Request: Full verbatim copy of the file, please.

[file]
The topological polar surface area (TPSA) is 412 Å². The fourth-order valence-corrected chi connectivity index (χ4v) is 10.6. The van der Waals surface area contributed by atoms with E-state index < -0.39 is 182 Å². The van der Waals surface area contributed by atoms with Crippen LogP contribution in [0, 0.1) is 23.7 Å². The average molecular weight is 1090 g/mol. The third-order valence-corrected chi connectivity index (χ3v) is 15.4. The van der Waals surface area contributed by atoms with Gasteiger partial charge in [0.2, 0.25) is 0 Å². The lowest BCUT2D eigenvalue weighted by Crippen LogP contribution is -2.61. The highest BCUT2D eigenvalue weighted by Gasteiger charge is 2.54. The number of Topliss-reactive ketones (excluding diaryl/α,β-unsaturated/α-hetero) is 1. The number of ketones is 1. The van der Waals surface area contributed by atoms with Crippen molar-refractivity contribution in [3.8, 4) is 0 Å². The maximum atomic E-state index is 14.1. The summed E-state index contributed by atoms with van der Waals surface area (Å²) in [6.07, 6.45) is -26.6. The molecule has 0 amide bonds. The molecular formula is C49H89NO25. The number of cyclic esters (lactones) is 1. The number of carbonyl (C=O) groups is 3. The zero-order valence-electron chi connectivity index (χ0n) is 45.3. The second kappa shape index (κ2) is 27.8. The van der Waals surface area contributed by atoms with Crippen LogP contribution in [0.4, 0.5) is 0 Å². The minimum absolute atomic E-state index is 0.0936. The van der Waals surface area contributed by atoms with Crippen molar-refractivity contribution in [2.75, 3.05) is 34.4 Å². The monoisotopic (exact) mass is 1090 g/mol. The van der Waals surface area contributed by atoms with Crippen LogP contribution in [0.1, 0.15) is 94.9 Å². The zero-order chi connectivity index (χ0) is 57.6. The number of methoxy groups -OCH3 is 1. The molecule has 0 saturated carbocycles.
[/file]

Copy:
The topological polar surface area (TPSA) is 412 Å². The fourth-order valence-corrected chi connectivity index (χ4v) is 10.6. The van der Waals surface area contributed by atoms with E-state index < -0.39 is 182 Å². The van der Waals surface area contributed by atoms with Crippen LogP contribution in [0, 0.1) is 23.7 Å². The average molecular weight is 1090 g/mol. The third-order valence-corrected chi connectivity index (χ3v) is 15.4. The van der Waals surface area contributed by atoms with Gasteiger partial charge in [0.2, 0.25) is 0 Å². The lowest BCUT2D eigenvalue weighted by Crippen LogP contribution is -2.61. The highest BCUT2D eigenvalue weighted by Gasteiger charge is 2.54. The number of Topliss-reactive ketones (excluding diaryl/α,β-unsaturated/α-hetero) is 1. The number of ketones is 1. The van der Waals surface area contributed by atoms with Crippen molar-refractivity contribution in [3.8, 4) is 0 Å². The maximum atomic E-state index is 14.1. The summed E-state index contributed by atoms with van der Waals surface area (Å²) in [6.07, 6.45) is -26.6. The molecule has 0 amide bonds. The molecular formula is C49H89NO25. The number of cyclic esters (lactones) is 1. The number of carbonyl (C=O) groups is 3. The zero-order valence-electron chi connectivity index (χ0n) is 45.3. The second kappa shape index (κ2) is 27.8. The van der Waals surface area contributed by atoms with Crippen LogP contribution in [0.4, 0.5) is 0 Å². The minimum absolute atomic E-state index is 0.0936. The van der Waals surface area contributed by atoms with Crippen molar-refractivity contribution in [2.75, 3.05) is 34.4 Å². The monoisotopic (exact) mass is 1090 g/mol. The van der Waals surface area contributed by atoms with Crippen LogP contribution in [0.1, 0.15) is 94.9 Å². The zero-order chi connectivity index (χ0) is 57.6. The number of methoxy groups -OCH3 is 1. The molecule has 0 saturated carbocycles.